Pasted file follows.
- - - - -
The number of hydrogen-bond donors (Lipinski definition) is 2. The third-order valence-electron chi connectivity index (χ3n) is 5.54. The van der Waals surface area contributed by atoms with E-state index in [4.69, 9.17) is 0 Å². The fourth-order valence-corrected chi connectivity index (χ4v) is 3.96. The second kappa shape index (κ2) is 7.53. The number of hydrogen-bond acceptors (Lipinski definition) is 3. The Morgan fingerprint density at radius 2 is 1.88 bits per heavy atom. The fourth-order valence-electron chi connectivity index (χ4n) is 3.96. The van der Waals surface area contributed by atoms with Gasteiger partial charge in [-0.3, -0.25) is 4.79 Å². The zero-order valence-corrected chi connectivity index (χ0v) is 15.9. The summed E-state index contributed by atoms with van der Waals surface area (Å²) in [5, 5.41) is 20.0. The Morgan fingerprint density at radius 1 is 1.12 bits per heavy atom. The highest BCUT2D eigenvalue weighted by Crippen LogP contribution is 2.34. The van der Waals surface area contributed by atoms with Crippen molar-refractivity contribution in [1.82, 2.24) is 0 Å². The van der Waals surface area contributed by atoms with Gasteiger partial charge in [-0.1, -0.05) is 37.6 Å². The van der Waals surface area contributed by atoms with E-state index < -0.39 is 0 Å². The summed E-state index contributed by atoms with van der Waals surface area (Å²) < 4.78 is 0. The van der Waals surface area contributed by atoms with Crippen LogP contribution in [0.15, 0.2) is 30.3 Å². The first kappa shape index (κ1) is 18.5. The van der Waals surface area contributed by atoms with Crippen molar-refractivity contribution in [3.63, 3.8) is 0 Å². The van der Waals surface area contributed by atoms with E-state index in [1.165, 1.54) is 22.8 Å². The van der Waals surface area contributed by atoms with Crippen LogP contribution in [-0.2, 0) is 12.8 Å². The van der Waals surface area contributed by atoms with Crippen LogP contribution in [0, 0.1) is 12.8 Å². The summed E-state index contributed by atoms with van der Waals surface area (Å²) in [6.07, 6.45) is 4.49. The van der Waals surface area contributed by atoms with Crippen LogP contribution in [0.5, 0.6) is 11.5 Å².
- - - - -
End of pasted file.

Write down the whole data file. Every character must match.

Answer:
The number of hydrogen-bond donors (Lipinski definition) is 2. The third-order valence-electron chi connectivity index (χ3n) is 5.54. The van der Waals surface area contributed by atoms with E-state index in [4.69, 9.17) is 0 Å². The fourth-order valence-corrected chi connectivity index (χ4v) is 3.96. The second kappa shape index (κ2) is 7.53. The number of hydrogen-bond acceptors (Lipinski definition) is 3. The Morgan fingerprint density at radius 2 is 1.88 bits per heavy atom. The fourth-order valence-electron chi connectivity index (χ4n) is 3.96. The van der Waals surface area contributed by atoms with Gasteiger partial charge in [-0.3, -0.25) is 4.79 Å². The zero-order valence-corrected chi connectivity index (χ0v) is 15.9. The summed E-state index contributed by atoms with van der Waals surface area (Å²) in [5, 5.41) is 20.0. The Morgan fingerprint density at radius 1 is 1.12 bits per heavy atom. The highest BCUT2D eigenvalue weighted by Crippen LogP contribution is 2.34. The van der Waals surface area contributed by atoms with Crippen molar-refractivity contribution in [1.82, 2.24) is 0 Å². The van der Waals surface area contributed by atoms with Gasteiger partial charge in [-0.1, -0.05) is 37.6 Å². The van der Waals surface area contributed by atoms with E-state index < -0.39 is 0 Å². The summed E-state index contributed by atoms with van der Waals surface area (Å²) < 4.78 is 0. The van der Waals surface area contributed by atoms with Crippen LogP contribution in [0.15, 0.2) is 30.3 Å². The first kappa shape index (κ1) is 18.5. The van der Waals surface area contributed by atoms with Crippen molar-refractivity contribution in [3.63, 3.8) is 0 Å². The van der Waals surface area contributed by atoms with E-state index in [1.165, 1.54) is 22.8 Å². The van der Waals surface area contributed by atoms with Crippen LogP contribution in [-0.2, 0) is 12.8 Å². The van der Waals surface area contributed by atoms with Crippen LogP contribution in [0, 0.1) is 12.8 Å². The summed E-state index contributed by atoms with van der Waals surface area (Å²) in [6.07, 6.45) is 4.49. The van der Waals surface area contributed by atoms with Crippen LogP contribution in [0.5, 0.6) is 11.5 Å².